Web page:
NEW YORK – Thousands of mourners filled Riverside Church on Wednesday for the funeral of Percy Sutton, a former Tuskegee Airman, a media mogul, power broker and pioneering civil rights attorney who represented Malcolm X.
Among the dignitaries gathered at the church were Attorney General Eric Holder, Gov. David Paterson, Mayor Michael Bloomberg and Sen. Charles Schumer. Two of Malcolm X’s daughters also attended.
Speaking to the people gathered in the church’s pews, Holder called Sutton “one of the nation’s true heroes.”
“I admired, respected and worked for him,” he continued. “The opportunities given to my generation were paid for by his.”
The Revs. Jesse Jackson and Al Sharpton were among a group that escorted Sutton’s relatives into the church. In a chapel near the main sanctuary, Sutton lay in a coffin, dressed in a Navy blue suit, white shirt and a tie.
“The tallest tree in our forest has fallen,” Jackson said of Sutton, who died on Dec. 26. He was 89. “You’ve paved the way, Mr. Chairman. Be at rest,” Jackson concluded.
Bloomberg said that city buildings lowered flags in honor of Sutton, and that a building that houses three Manhattan public schools would be renamed the Percy Ellis Sutton Educational Complex.
Attalah Shabazz, one of Malcolm X’s daughters, said Sutton was not merely her father’s attorney. She said the two were “brethren.”
“Even when things weren’t on his side, he was always on yours. Am I right?” she said to applause from the sanctuary, which was filled to capacity.
U.S. Rep. Charles Rangel and former New York Mayor David Dinkins also attended. And Stevie Wonder sang his hit, “I’ll Be Loving You Always.”
Sutton, who was born in Texas, served with the famed Tuskegee Airmen, an all-black unit, in World War II before coming to Harlem, where he launched a trailblazing career in civil rights, politics and broadcasting. He served in the New York State Assembly and was Manhattan borough president.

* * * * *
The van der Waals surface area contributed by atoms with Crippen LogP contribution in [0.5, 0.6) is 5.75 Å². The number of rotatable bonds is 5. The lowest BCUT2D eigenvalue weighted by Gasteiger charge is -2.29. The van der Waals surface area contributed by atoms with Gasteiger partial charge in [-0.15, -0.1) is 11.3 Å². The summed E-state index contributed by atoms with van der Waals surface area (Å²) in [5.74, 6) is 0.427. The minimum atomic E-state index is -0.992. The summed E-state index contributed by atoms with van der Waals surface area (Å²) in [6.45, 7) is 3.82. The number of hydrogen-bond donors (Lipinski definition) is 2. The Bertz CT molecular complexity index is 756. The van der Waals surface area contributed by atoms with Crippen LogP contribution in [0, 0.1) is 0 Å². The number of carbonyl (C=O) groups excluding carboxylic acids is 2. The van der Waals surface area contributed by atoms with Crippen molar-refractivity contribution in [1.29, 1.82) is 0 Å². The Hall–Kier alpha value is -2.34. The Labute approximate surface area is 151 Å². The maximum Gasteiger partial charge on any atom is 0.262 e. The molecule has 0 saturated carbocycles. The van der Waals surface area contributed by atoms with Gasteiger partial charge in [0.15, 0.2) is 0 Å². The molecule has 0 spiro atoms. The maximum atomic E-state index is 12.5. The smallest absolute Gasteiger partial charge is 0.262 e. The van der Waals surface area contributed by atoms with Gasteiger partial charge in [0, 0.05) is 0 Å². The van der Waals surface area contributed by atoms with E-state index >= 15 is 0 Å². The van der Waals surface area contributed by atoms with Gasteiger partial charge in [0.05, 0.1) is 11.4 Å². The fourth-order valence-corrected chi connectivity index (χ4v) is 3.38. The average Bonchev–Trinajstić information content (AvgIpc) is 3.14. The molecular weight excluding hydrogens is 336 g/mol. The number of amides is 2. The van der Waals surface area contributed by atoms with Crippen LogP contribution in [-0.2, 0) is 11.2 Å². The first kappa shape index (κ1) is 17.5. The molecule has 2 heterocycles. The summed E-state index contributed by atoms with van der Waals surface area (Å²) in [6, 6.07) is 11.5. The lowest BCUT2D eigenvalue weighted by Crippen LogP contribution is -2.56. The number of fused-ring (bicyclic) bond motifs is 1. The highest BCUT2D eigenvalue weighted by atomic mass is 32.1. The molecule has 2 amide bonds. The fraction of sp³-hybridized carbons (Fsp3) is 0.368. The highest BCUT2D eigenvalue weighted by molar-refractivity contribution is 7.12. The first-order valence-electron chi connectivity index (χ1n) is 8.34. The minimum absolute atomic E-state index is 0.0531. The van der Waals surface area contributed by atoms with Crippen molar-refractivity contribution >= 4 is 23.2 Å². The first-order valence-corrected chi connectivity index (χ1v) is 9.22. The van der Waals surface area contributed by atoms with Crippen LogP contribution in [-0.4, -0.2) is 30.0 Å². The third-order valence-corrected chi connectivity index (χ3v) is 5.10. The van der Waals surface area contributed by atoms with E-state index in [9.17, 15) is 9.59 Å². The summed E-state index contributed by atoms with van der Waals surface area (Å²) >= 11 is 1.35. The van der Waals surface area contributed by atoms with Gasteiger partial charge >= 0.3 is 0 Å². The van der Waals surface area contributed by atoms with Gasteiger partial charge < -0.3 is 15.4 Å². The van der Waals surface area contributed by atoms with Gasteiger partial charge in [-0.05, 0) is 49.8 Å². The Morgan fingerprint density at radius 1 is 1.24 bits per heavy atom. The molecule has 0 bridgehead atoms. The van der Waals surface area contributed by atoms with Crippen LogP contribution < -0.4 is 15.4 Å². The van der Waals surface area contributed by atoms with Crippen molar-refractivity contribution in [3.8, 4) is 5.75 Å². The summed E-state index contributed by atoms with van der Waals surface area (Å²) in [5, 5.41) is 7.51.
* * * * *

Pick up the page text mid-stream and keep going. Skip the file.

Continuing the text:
Through his Harlem law firm, which he founded in 1953, he represented civil rights activists including Malcolm X and the slain activist’s relatives — even in their darkest times.
Sutton, along with Dinkins, served as attorneys for Malcolm Shabazz, the grandchild of the activist who was 12 when he set the 1997 fire that killed his grandmother, Betty Shabazz, Malcolm X’s widow, in her Yonkers apartment.
Sutton turned his attention to broadcasting by 1971, becoming, along with his brother, Oliver, pioneer black owners of a radio station in New York City.
His Inner City Broadcasting Corp. eventually picked up WBLS-FM, which reigned for years as New York’s top-rated radio station, before buying stations in Los Angeles, San Francisco, Detroit and San Antonio.
Through the company, Sutton bought the Apollo Theater in 1981, rescuing the Harlem landmark from impending demise.
Jackie Robinson’s widow, Rachel, arrived early at the packed church and appeared shaken. She said her family loved and admired Sutton, who was her son’s godfather.
Marc Morial, the president of the National Urban League, called Sutton a “great man.”
“He was part of a generation that transformed the nation. He was a renaissance man.” Morial said, referring to Sutton’s involvement in law, politics, business and civil rights.
Referring to the throngs of people who lined up outside the church before services waiting to get inside, Morial said, “It is a testament to his incredible contribution, not only to Harlem and New York, but to the nation.”
Morial said young people would do well to study Sutton’s life, particularly his “stick-to-it-ness” and the barriers he overcame.
Dinkins said history would speak of Sutton as one of the most “dynamic, determined and dedicated men who ever walked these streets.”
“Percy Ellis Sutton departed us paid in full,” Dinkins said. “Let him not look down and find any of us in arrears.”